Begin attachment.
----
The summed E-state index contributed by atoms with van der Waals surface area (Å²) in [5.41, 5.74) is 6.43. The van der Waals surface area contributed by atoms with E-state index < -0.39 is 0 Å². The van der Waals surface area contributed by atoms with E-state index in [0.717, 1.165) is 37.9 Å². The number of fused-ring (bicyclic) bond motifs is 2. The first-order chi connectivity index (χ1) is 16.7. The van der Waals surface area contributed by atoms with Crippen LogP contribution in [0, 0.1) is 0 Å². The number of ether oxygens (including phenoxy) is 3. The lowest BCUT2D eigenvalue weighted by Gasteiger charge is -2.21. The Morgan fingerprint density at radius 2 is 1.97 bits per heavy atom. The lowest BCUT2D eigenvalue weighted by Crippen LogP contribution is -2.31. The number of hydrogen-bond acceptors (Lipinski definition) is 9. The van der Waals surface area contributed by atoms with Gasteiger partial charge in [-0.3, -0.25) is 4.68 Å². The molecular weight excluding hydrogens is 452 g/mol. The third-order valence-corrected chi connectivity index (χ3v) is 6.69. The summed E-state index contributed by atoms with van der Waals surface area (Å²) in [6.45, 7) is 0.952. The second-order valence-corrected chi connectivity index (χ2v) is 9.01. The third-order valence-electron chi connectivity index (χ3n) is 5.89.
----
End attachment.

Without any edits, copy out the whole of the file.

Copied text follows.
The summed E-state index contributed by atoms with van der Waals surface area (Å²) in [5.41, 5.74) is 6.43. The van der Waals surface area contributed by atoms with E-state index < -0.39 is 0 Å². The van der Waals surface area contributed by atoms with E-state index in [0.717, 1.165) is 37.9 Å². The number of fused-ring (bicyclic) bond motifs is 2. The first-order chi connectivity index (χ1) is 16.7. The van der Waals surface area contributed by atoms with Crippen LogP contribution in [0, 0.1) is 0 Å². The number of ether oxygens (including phenoxy) is 3. The lowest BCUT2D eigenvalue weighted by Gasteiger charge is -2.21. The Morgan fingerprint density at radius 2 is 1.97 bits per heavy atom. The lowest BCUT2D eigenvalue weighted by Crippen LogP contribution is -2.31. The number of hydrogen-bond acceptors (Lipinski definition) is 9. The van der Waals surface area contributed by atoms with Gasteiger partial charge in [-0.3, -0.25) is 4.68 Å². The molecular weight excluding hydrogens is 452 g/mol. The third-order valence-corrected chi connectivity index (χ3v) is 6.69. The summed E-state index contributed by atoms with van der Waals surface area (Å²) in [6.45, 7) is 0.952. The second-order valence-corrected chi connectivity index (χ2v) is 9.01. The third-order valence-electron chi connectivity index (χ3n) is 5.89.